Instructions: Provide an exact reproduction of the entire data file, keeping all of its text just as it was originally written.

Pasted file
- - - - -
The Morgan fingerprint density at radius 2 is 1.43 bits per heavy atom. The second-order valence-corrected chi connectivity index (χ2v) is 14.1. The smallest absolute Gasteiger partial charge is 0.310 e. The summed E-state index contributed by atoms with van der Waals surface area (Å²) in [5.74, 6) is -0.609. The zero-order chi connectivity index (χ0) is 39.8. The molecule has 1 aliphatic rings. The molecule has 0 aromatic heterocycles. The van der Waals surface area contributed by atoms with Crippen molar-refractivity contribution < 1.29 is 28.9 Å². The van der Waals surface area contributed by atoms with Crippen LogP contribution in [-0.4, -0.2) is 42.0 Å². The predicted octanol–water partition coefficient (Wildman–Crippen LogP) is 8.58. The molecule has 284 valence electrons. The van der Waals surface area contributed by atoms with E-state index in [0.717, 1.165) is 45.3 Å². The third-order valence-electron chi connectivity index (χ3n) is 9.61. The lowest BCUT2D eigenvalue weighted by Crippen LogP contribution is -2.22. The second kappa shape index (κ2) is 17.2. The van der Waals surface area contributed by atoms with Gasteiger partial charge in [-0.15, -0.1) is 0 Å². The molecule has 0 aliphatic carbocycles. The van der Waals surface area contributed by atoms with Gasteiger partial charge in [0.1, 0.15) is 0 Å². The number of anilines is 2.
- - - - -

The Morgan fingerprint density at radius 2 is 1.43 bits per heavy atom. The second-order valence-corrected chi connectivity index (χ2v) is 14.1. The smallest absolute Gasteiger partial charge is 0.310 e. The summed E-state index contributed by atoms with van der Waals surface area (Å²) in [5.74, 6) is -0.609. The zero-order chi connectivity index (χ0) is 39.8. The molecule has 1 aliphatic rings. The molecule has 0 aromatic heterocycles. The van der Waals surface area contributed by atoms with Crippen molar-refractivity contribution < 1.29 is 28.9 Å². The van der Waals surface area contributed by atoms with Crippen LogP contribution in [-0.4, -0.2) is 42.0 Å². The predicted octanol–water partition coefficient (Wildman–Crippen LogP) is 8.58. The molecule has 284 valence electrons. The van der Waals surface area contributed by atoms with E-state index in [0.717, 1.165) is 45.3 Å². The third-order valence-electron chi connectivity index (χ3n) is 9.61. The lowest BCUT2D eigenvalue weighted by Crippen LogP contribution is -2.22. The second kappa shape index (κ2) is 17.2. The van der Waals surface area contributed by atoms with Gasteiger partial charge in [-0.15, -0.1) is 0 Å². The molecule has 0 aliphatic carbocycles. The van der Waals surface area contributed by atoms with Gasteiger partial charge in [0.1, 0.15) is 0 Å². The number of anilines is 2.